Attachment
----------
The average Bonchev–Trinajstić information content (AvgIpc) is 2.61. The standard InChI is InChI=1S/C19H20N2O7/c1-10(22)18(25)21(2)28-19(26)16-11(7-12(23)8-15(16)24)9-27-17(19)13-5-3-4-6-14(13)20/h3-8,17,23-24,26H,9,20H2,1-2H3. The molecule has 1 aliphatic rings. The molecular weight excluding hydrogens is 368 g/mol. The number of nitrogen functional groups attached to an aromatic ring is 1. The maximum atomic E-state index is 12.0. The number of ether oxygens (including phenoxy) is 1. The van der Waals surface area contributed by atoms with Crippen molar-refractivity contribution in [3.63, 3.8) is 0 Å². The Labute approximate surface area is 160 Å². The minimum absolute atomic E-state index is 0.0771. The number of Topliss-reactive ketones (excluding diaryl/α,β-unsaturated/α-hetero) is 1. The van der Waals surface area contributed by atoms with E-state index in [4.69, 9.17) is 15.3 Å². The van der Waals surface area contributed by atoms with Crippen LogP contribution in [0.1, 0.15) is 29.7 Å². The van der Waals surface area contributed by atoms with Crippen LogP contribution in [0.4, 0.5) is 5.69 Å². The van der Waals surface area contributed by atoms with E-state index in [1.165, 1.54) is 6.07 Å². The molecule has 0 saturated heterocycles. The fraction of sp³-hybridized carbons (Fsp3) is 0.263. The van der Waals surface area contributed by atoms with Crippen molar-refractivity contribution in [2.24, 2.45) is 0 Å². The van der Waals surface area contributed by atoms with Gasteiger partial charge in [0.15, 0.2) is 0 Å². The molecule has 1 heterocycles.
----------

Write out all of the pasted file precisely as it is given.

The average Bonchev–Trinajstić information content (AvgIpc) is 2.61. The standard InChI is InChI=1S/C19H20N2O7/c1-10(22)18(25)21(2)28-19(26)16-11(7-12(23)8-15(16)24)9-27-17(19)13-5-3-4-6-14(13)20/h3-8,17,23-24,26H,9,20H2,1-2H3. The molecule has 1 aliphatic rings. The molecular weight excluding hydrogens is 368 g/mol. The number of nitrogen functional groups attached to an aromatic ring is 1. The maximum atomic E-state index is 12.0. The number of ether oxygens (including phenoxy) is 1. The van der Waals surface area contributed by atoms with Crippen molar-refractivity contribution in [3.63, 3.8) is 0 Å². The Labute approximate surface area is 160 Å². The minimum absolute atomic E-state index is 0.0771. The number of Topliss-reactive ketones (excluding diaryl/α,β-unsaturated/α-hetero) is 1. The van der Waals surface area contributed by atoms with E-state index in [4.69, 9.17) is 15.3 Å². The van der Waals surface area contributed by atoms with Crippen LogP contribution in [0.1, 0.15) is 29.7 Å². The van der Waals surface area contributed by atoms with Crippen LogP contribution in [0.4, 0.5) is 5.69 Å². The van der Waals surface area contributed by atoms with E-state index in [1.165, 1.54) is 6.07 Å². The molecule has 0 saturated heterocycles. The fraction of sp³-hybridized carbons (Fsp3) is 0.263. The van der Waals surface area contributed by atoms with Crippen molar-refractivity contribution in [2.24, 2.45) is 0 Å². The van der Waals surface area contributed by atoms with Gasteiger partial charge in [0.15, 0.2) is 0 Å². The molecule has 1 heterocycles.